What's more important: Tourism or education?

It’s almost an annual debate in Minnesota, a state in which statute dictates that public school districts cannot start their school year before Labor Day, recognized on the first Monday of September. Sure, 59 school districts in the state asked for and were granted waivers to start classes in August this past year, but such waivers are, apparently, only given in cases involving significant extenuating circumstances.

    In other words, school districts in Minnesota, for the most part, can’t start school prior to Labor Day for one reason and one reason only: It apparently hurts the state’s economy because a pre-Labor Day start to the school year means fewer families embark on that one last family getaway of the summer. That hurts the state’s tourism industry, which includes all kinds of state parks and countless resorts. Even more specific, if classes start prior to Labor Day, fewer families will attend the “great Minnesota get-together,” also known as the Minnesota State Fair.

    Fine, have the debate. It’s a robust topic, after all, with valid points expressed on both sides. Although, that said, this, too, must be mentioned: In a Star Tribune article on this subject earlier this week, some people cited in the story who want school to start after Labor Day cited studies and projections that apparently indicate how a pre-Labor Day start of school would adversely impact the state’s economy and tourism industry. But, to his credit, Northfield Superintendent Chris Richardson wondered where the research is that shows a post-Labor Day start to the school year benefits schools and students.

    Richardson’s query gets at the question people need to be asking on this subject: Does this come down to what’s good for Minnesota’s resorts, parks and the state’s signature fair, or what’s good for kids?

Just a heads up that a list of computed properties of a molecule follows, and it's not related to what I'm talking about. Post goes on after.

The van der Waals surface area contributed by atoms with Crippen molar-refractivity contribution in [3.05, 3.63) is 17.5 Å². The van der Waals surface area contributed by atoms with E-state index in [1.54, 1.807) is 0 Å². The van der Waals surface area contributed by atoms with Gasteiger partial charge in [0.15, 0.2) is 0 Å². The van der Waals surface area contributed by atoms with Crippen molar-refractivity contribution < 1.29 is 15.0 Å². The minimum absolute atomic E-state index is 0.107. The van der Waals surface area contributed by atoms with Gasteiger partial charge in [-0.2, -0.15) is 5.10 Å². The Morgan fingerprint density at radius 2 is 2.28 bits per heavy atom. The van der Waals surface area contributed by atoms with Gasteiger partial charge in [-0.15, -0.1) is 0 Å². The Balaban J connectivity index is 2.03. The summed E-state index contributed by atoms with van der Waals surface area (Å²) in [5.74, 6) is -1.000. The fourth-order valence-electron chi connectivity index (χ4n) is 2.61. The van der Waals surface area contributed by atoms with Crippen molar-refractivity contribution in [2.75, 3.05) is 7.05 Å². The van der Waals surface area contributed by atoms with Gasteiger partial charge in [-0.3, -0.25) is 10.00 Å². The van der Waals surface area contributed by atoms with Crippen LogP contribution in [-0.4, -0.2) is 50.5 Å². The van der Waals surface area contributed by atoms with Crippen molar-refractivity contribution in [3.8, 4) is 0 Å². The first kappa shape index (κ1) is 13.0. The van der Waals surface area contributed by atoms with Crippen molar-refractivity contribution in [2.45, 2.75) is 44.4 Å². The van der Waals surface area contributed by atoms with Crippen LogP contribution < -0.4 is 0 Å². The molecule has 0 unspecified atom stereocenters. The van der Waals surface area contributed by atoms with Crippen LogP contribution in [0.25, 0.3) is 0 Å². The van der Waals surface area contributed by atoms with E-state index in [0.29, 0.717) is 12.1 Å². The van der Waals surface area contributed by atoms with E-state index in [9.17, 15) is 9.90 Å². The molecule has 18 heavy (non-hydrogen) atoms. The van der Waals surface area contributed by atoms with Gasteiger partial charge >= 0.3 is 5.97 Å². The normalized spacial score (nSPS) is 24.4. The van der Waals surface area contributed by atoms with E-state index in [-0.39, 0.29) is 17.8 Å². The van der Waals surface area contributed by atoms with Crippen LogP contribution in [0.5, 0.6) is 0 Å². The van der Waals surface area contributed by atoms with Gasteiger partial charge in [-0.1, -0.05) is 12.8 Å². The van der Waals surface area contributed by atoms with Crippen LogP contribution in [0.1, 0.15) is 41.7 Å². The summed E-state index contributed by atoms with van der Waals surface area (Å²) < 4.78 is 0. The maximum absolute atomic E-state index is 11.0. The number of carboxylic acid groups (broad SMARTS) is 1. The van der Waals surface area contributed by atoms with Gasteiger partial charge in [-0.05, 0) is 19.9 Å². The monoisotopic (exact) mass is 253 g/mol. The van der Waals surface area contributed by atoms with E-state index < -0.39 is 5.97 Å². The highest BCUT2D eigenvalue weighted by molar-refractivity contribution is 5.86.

That may sound like a question that tries to box in the proponents of a post-Labor Day start to the school year, but those who favor the school year starting before the national holiday weekend that serves as the unofficial end of the summer have some explaining to do as well, because all they seem to want to cite when making their case is the need for more time to prepare students for high-stakes, standardized tests.

    Tests, tests and more tests. Maybe we should stop calling it “school” once and for all. Maybe when a winter storm is raging and the kids are hoping for a cancellation they should be asking mom and dad, “Do you think test prep will be cancelled tomorrow?”

    But enough on that. Let’s face it: When all of the youth summer activities and athletics wrap up, most of August qualifies as the dog days of summer, with bored kids and many parents saying to anyone who will listen that the school year can’t start soon enough. That’s not to say that kids having some idle time and being able to kick back and do basically nothing is a terrible thing; it is called summer “vacation” after all.

    But tourism is your best argument? Seriously, if your family is going to cancel a get-away over the long Labor Day holiday weekend because the school year has already started, then you probably didn’t want to get away that bad in the first place.